They arrived at the magnificent white marble monument to love – it was commissioned by the emperor in 1632 as a mausoleum to house his wife – on Saturday afternoon local time and paused to take in the wonder of the sight before them. "It's beautiful," William said, calling the historical site "stunning."
And in a moment that has been widely anticipated for months, Kate – in a white dress with blue accents by India designer Naeem Khan – and William stopped to take a seat on the bench made famous by William's late mother, Princess Diana, who famously visited India's most famous landmark in 1992.
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Kate, 34, followed her husband's lead in taking off her sunglasses before smiling warmly for the cameras.
Then just 30 years old, Diana posed for a photo that would later become iconic: In the famous photo, she cuts a solitary figure on the bench – later viewed by some as a sign of things to come when her separation from Prince Charles was announced a few months later.
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Their spokesman said, "They decided to sit on the bench this morning. It was not something they had properly considered until this morning. The decision for them was that is the place where people who come here to see this place will sit. It is a totally symmetrical position, right in the center
"That's the reason the Princess of Wales sat there when she came. It's the natural place. They made the decision on that basis."
But of course they were aware of the significance – as he said in his statement. "He completely understands that people come to visit this place with his mother in mind. It's about new memories for them."
In March, a palace spokesman addressed William's appreciation for the connection between India and his mother.
William is "of course aware of the huge esteem his mother, the late Princess of Wales, is held in India and he appreciates the iconic status of the images that exist of the Princess at the Taj," the spokesman said.
Adding that William and Kate were "looking forward to creating some new memories," the spokesman said, "He feels incredibly lucky to visit a place where his mother's memory is kept alive by so many who travel there."
Of course, there is a key difference between Diana's visit and her son and daughter-in-law's.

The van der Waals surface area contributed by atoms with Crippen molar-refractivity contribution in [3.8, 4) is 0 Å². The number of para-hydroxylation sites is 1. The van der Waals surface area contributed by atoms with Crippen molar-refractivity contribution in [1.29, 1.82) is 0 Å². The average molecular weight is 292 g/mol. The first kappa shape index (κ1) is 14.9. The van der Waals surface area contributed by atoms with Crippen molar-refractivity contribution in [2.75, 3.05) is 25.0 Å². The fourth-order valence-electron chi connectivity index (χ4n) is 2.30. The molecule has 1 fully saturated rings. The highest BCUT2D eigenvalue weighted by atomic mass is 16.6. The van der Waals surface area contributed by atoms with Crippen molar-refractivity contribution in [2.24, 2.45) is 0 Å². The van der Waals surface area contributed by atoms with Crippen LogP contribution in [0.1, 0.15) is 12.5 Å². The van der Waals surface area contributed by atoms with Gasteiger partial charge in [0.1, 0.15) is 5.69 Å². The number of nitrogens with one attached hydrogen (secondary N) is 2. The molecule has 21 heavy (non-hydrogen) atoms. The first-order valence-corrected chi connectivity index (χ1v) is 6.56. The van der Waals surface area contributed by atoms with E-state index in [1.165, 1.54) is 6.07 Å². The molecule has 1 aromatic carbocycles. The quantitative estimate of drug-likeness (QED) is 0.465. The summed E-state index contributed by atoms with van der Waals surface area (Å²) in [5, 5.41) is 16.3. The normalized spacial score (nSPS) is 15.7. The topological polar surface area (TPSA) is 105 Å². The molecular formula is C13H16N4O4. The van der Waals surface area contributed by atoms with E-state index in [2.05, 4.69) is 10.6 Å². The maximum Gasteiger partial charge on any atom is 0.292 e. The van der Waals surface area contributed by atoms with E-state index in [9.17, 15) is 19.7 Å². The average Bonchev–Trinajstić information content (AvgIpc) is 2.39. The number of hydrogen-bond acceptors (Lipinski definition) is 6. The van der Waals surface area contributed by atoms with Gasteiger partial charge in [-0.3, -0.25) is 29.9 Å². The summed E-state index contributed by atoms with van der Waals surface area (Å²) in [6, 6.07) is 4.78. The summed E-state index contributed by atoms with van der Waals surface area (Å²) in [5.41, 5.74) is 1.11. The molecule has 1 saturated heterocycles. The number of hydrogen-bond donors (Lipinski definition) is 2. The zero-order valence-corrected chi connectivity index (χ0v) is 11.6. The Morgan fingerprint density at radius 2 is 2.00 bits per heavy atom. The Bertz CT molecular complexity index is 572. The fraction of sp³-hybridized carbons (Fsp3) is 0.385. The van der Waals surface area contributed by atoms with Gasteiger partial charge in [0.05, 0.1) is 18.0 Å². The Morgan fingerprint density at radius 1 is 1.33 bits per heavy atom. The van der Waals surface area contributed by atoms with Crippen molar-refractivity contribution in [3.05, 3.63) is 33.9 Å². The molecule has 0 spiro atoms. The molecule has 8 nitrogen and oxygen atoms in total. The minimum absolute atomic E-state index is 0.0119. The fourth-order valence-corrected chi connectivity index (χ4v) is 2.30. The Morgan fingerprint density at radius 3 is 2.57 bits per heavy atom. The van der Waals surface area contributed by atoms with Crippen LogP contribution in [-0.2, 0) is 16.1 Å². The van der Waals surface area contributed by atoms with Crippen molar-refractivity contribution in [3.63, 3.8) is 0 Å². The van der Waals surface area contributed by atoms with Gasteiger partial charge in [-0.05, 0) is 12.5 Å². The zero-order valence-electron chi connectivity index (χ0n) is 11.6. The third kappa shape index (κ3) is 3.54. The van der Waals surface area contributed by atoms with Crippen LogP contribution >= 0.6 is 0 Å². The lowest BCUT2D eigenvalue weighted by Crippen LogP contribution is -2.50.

"William will remember, and I'm sure, understand, how difficult it must have been for his mother," her former bodyguard Ken Wharfe, who was present during Diana's stop at the Taj, tells PEOPLE.
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Wharfe, whose book Closely Guarded Secret chronicled his work with Diana, recalls her famous words at the photo call. "When Diana sat on that bench, she was asked, 'What does it feel like?' She turned to me and said, 'What shall I say, Ken?' So I just said quickly, 'Just say it is healing experience.' "
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"She confided in William a lot at that age," says Wharfe. "She will have said, 'This is an amazing place – one day I hope you do this, William. It is one of the seven wonders of the world and I was fortunate enough to go there.' She was never negative about her husband in his company, she never criticized her husband in his company. She certainly would have said all the positive things about somewhere they had been."
However, those close to the royal couple downplayed the link with Diana.
A source close to the couple said, "For the Duke of Cambridge, his mother's visit to the Taj Mahal is not a particularly strong memory at all.
"He has many other memories of his mother that are much more important to him. The visit was about creating new memories for their family."
The spectacular historical site served as the last major stop for the royal couple before they head home to reunite with their "massively" missed children, Prince George and Princess Charlotte.
Kate is bringing home at least one special souvenir: a necklace given to her by Queen Jetsun, which she paired with an Alexander McQueen upon leaving Bhutan Saturday morning.
Governor of Paro Chenko Tshering and education minister Norbu Wangchuk, who had greeted the couple when they arrived in Bhutan two days ago, were there to see them off from the country that prides itself on being the happiest in the world.
"I think our happiness index has shot up – this visit has been a blessing for Bhutan," said Wangchuck. "It is wonderful they got to meet our King and Queen and the new prince."
Tshering, who was with the couple at the Tiger's Nest monastery on Friday, added, "They loved the walk and were very fit. William got to see a yak which he said was a first.
"They're a marvelous couple and it's been an honor to receive them. The relationship between our King and Queen and the British people is a good one."